Credit card companies are not your friend. They take advantage of cognitive biases to make you make them more money (= spend more). Some specific points:
Don't spend more
If you're spending more money than you would have without churning, then you are a sucker. This is exactly what credit card companies want you to do.
Assuming you're not paying interest and your annual fees are covered by sign-up bonuses, they are trying to make money off of you via interchange fees, the 1-3% fees credit card companies charge merchants per transaction. They want you to think to yourself, "Wow, 5% back on dining? I should eat out more often!" Don't do it. You are only "earning" anything if you spend your money exactly as you would have if credit card rewards were not a thing.
Beware the sunk cost fallacy
Relatedly, beware of the sunk cost fallacy when considering whether to keep a card with an annual fee for more than a year. For example, suppose you have a Chase Sapphire Preferred ($95 annual fee), and you earned a $1000 sign-up bonus. Unless the card's benefits (not including sign-up bonus) are worth $95 to you, you should ditch the card after a year. It doesn't matter that the free $1000 could cover 10 years' worth of annual fee for the card.
Don't pay more to get more unless you actually want more
Here's a situation. You have a lot of airline miles from a sign-up bonus. You can redeem them for economy tickets at 1 cent per point (1cpp) or first class tickets at 2cpp. The first class tickets have the better redemption rate, but if they cost more points than the economy tickets, you're still spending more points. Think carefully about how much marginal utility you gain from first class vs economy, and whether paying more is worth it.
This applies to category-restricted statement credits as well. $10 back on UberEats sounds great until you realize that the UberEats fees for your order exceed $10. So again, you have to do a cost-benefit analysis.
When to be cautious about using a credit card
Putting purchases on a credit card in order to hit a minimum spend requirement is often the most efficient use of your money, but there are situations where you should not use a credit card.
When they're not accepted
This may be an obvious point, but when planning purchases, make sure your credit card is accepted by your desired merchant. In particular, Amex often isn't accepted outside of the US.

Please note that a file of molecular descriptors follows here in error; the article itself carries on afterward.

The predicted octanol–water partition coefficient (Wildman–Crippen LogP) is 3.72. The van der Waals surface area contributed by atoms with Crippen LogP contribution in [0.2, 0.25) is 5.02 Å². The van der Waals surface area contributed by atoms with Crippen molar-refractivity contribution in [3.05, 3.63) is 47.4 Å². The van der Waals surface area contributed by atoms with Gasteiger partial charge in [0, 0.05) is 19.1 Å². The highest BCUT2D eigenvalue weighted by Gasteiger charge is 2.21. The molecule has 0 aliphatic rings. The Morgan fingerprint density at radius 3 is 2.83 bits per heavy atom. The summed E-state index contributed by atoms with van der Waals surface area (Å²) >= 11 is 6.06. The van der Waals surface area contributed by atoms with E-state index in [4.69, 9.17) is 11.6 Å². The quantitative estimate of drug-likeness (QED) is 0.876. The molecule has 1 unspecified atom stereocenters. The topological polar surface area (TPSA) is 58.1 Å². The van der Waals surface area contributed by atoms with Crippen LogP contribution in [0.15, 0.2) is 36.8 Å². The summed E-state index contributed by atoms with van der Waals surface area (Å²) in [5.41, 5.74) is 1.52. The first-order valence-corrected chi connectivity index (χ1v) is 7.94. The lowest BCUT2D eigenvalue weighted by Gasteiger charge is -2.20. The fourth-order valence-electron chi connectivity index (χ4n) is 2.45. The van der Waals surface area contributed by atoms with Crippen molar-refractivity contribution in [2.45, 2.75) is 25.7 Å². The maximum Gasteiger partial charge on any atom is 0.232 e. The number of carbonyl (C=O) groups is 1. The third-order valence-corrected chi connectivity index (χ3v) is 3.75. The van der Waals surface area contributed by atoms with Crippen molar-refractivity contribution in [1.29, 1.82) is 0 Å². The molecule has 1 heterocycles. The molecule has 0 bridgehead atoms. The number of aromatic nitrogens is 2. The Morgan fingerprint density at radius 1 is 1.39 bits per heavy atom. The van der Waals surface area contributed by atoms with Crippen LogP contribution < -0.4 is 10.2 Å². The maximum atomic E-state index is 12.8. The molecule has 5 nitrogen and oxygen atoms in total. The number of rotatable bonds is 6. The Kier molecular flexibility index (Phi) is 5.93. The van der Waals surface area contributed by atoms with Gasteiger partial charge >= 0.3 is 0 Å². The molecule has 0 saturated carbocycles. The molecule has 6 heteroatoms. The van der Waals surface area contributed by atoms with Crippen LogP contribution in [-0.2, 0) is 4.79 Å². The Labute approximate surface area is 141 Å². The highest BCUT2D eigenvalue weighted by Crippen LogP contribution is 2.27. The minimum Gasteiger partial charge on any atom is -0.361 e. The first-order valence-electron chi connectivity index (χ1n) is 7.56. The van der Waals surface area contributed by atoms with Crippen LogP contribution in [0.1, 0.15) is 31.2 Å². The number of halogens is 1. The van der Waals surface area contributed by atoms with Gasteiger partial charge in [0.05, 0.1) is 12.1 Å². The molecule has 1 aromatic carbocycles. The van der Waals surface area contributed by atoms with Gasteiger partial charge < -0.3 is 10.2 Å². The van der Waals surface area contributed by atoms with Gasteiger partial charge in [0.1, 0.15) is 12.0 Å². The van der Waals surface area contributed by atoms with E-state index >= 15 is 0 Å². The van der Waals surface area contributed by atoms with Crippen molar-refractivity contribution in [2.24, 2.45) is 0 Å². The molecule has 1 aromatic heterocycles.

When you don't want the vendor you're purchasing from to carry the fees
See this LessWrong post. If you donate to a charity using a credit card, your $1000 donation might be more like a $980 donation after interchange fees. So, if your intent is to donate $1000, you may need to pay more like $1020. (This $20 inefficiency can still be worthwhile if you are aiming to hit a minimum spend requirement.)
When what you're doing looks like fraud
This can happen with various manufacture spend techniques.
This can also happen if you pay off your balance multiple times in the month in order to avoid hitting your credit limit.
Credit card company algorithms are inscrutable, so if you plan to engage in abnormal purchasing patterns, do careful research and make sure you're taking on an acceptable amount of risk.
Concrete suggestions for getting started
If you are new to credit cards and want a gentle start, consider a card with no annual fee, decent earn rates, and some sort of sign-up bonus. Some examples are the Chase Freedom Unlimited and Amex Cash Magnet cards. This way, you can earn a bit of a sign-up bonus, get used to paying off your monthly balance, and build credit, paving the way for the possibility of churning later.
If you have a few basic credit cards, it's common to go after premium Chase products next (due to the 5/24 rule), one example being the Chase Sapphire Preferred ($95 annual fee for $1000 sign-up bonus). If you travel a lot, you may want to look into cards which give you airline miles or hotel points.
If you already have a lot of credit cards and need to wait until you can apply for more, you can explore other churning mechanisms such as bank bonus churning.
For more information, check out /r/churning or doctorofcredit.
What are the costs of making a mistake? Suppose your plan is to spend 1 minute per month doing the credit card magic, but when the day comes, you forget, or you are on a hike in a forest with no internet signal, or your internet provider has an outage... Would making two or three mistakes a year eliminate the profits?
I think the obvious answer here is AutoPay -- this should hedge against situations you are describing.
The costs of making a mistake are certainly high, since it's a permanent hit to your credit report. I am not super knowledgeable of how late payments affect credit score (other than that it has a negative sign), this is an interesting question.
It's not permanent. Late payments stay on your credit report for up to 7 years, but they have very little effect after a year or two (assuming it's a one-time thing). There are also ways to get late payments removed from a credit report, especially if you pay the bill as as soon as possible after realizing it's late.
I agree that anyone using a credit card should have autopay enabled though.
Your base level no fee cash back card should be 2%, not 1.5%. Citi and Fidelity have cards that are examples.
Regarding the algorithms for things that look like fraud: https://www.reddit.com/r/CreditCards/comments/hze1ir/do_not_do_this_if_you_want_your_credit_card_to/